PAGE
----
AN AYR woman who has been left with facial paralysis and no tear function in her right eye after a brain tumour hopes a simple test will

speed up the diagnosis for others.

Heather Dearie, 35, visited her GP more than 10 times with symptoms over an 18-month period before being diagnosed with an acoustic neuroma brain tumour.

Now, a simple language test devised by researchers at a Scottish university could help diagnose brain tumours earlier.

The “Noah’s Ark” task asks participants to name as many animals as they can in 60 seconds and could help GPs identify patients with common symptoms such as headaches who are most likely to have a brain tumour, the study from the University of Edinburgh suggests.

By the time Ms Dearie’s tumour was diagnosed, she required emergency surgery to relieve pressure on her brain from a build-up of


She said: “This could be a really significant advance. We urgently need to find new tools to support GPs and I really hope this test will help speed up the diagnosis process and help enable more people to get the treatment they need as quickly as possible.

“Having my brain tumour diagnosed earlier could have changed my life completely and meant I would have had little to none of the lifelong side effects I have now.

“I was misdiagnosed for 18 months before my tumour was finally discovered and by then it was too late for any alternative treatment to surgery, which caused facial paralysis, 50 per cent deafness, balance and vision issues, fatigue, nerve damage, muscle spasms.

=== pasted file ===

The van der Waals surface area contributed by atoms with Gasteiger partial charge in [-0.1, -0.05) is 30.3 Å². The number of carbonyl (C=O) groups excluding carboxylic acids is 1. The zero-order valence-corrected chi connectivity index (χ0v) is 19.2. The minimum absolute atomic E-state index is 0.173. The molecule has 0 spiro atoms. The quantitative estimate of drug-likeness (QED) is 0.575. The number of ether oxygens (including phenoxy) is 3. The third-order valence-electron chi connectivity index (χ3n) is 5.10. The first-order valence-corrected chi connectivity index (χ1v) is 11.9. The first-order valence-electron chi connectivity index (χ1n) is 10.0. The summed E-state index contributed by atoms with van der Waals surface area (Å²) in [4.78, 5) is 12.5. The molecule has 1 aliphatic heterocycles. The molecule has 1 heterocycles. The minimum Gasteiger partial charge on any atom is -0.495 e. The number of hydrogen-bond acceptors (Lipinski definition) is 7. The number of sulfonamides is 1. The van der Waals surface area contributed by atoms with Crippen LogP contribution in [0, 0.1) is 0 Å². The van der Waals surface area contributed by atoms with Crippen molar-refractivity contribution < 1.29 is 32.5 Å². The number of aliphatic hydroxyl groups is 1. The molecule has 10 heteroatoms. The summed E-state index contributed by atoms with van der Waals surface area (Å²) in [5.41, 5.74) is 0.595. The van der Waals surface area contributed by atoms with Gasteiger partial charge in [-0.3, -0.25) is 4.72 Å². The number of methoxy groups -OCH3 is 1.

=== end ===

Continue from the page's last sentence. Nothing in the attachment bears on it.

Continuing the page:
“I’ve had to have four corrective surgeries which I wouldn’t have needed had the tumour been found earlier. I’m in constant pain and it’s affected every aspect of a normal life.”

The test is already used in assessing cognitive function for patients suffering neurological conditions – including brain tumours – but researchers say this is the first time it has been investigated as a way to speed up the diagnosis of brain tumours.

Dr Paul Brennan, a consultant neurosurgeon at Edinburgh’s Western General Hospital who led the study, said: “The first symptoms experienced by patients with a brain tumour are often non-specific, such as headache, where a non-tumour diagnosis is much more likely.

“For example, for every 1,000 people going to a GP with headaches, just one or two will have a brain


Around 1,000 adults in Scotland are diagnosed with brain tumours annually. Just 12 per cent survive the first five years following diagnosis.